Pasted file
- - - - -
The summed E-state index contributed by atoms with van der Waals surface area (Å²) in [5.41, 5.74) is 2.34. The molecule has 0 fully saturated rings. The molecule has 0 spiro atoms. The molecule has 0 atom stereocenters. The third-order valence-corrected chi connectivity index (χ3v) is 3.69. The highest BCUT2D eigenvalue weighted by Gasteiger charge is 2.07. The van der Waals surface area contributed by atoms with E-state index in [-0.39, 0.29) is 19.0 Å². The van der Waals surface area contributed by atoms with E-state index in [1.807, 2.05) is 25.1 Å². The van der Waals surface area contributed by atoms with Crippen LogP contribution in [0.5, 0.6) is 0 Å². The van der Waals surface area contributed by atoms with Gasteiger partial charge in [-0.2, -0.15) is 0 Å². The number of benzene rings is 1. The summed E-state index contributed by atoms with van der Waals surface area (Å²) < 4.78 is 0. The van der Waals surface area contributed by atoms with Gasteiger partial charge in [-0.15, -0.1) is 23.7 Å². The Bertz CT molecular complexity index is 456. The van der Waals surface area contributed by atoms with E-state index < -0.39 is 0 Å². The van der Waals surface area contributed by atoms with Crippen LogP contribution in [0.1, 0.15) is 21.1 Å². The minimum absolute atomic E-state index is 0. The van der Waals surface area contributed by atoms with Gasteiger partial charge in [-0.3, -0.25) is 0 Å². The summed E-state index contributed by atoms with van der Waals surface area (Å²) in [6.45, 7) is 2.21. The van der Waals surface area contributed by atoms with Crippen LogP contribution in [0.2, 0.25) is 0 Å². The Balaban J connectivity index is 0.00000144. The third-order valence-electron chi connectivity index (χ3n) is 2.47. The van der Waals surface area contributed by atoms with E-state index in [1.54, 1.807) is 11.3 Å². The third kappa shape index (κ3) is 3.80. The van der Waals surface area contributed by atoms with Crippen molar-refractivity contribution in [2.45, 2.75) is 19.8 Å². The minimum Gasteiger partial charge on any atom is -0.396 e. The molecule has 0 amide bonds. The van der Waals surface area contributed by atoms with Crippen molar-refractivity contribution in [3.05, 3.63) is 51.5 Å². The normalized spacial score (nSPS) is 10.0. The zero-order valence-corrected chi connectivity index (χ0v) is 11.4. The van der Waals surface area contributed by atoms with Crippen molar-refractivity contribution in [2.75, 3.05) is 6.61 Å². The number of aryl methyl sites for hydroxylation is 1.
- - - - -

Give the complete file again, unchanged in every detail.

The summed E-state index contributed by atoms with van der Waals surface area (Å²) in [5.41, 5.74) is 2.34. The molecule has 0 fully saturated rings. The molecule has 0 spiro atoms. The molecule has 0 atom stereocenters. The third-order valence-corrected chi connectivity index (χ3v) is 3.69. The highest BCUT2D eigenvalue weighted by Gasteiger charge is 2.07. The van der Waals surface area contributed by atoms with E-state index in [-0.39, 0.29) is 19.0 Å². The van der Waals surface area contributed by atoms with E-state index in [1.807, 2.05) is 25.1 Å². The van der Waals surface area contributed by atoms with Crippen LogP contribution in [0.5, 0.6) is 0 Å². The van der Waals surface area contributed by atoms with Gasteiger partial charge in [-0.2, -0.15) is 0 Å². The number of benzene rings is 1. The summed E-state index contributed by atoms with van der Waals surface area (Å²) < 4.78 is 0. The van der Waals surface area contributed by atoms with Gasteiger partial charge in [-0.15, -0.1) is 23.7 Å². The Bertz CT molecular complexity index is 456. The van der Waals surface area contributed by atoms with E-state index < -0.39 is 0 Å². The van der Waals surface area contributed by atoms with Crippen LogP contribution in [0.1, 0.15) is 21.1 Å². The minimum absolute atomic E-state index is 0. The van der Waals surface area contributed by atoms with Gasteiger partial charge in [-0.3, -0.25) is 0 Å². The summed E-state index contributed by atoms with van der Waals surface area (Å²) in [6.45, 7) is 2.21. The van der Waals surface area contributed by atoms with Crippen LogP contribution in [0.2, 0.25) is 0 Å². The Balaban J connectivity index is 0.00000144. The third-order valence-electron chi connectivity index (χ3n) is 2.47. The van der Waals surface area contributed by atoms with E-state index in [1.54, 1.807) is 11.3 Å². The third kappa shape index (κ3) is 3.80. The van der Waals surface area contributed by atoms with Crippen molar-refractivity contribution in [2.45, 2.75) is 19.8 Å². The minimum Gasteiger partial charge on any atom is -0.396 e. The molecule has 0 amide bonds. The van der Waals surface area contributed by atoms with Crippen molar-refractivity contribution in [3.05, 3.63) is 51.5 Å². The normalized spacial score (nSPS) is 10.0. The zero-order valence-corrected chi connectivity index (χ0v) is 11.4. The van der Waals surface area contributed by atoms with Crippen molar-refractivity contribution in [2.75, 3.05) is 6.61 Å². The number of aryl methyl sites for hydroxylation is 1.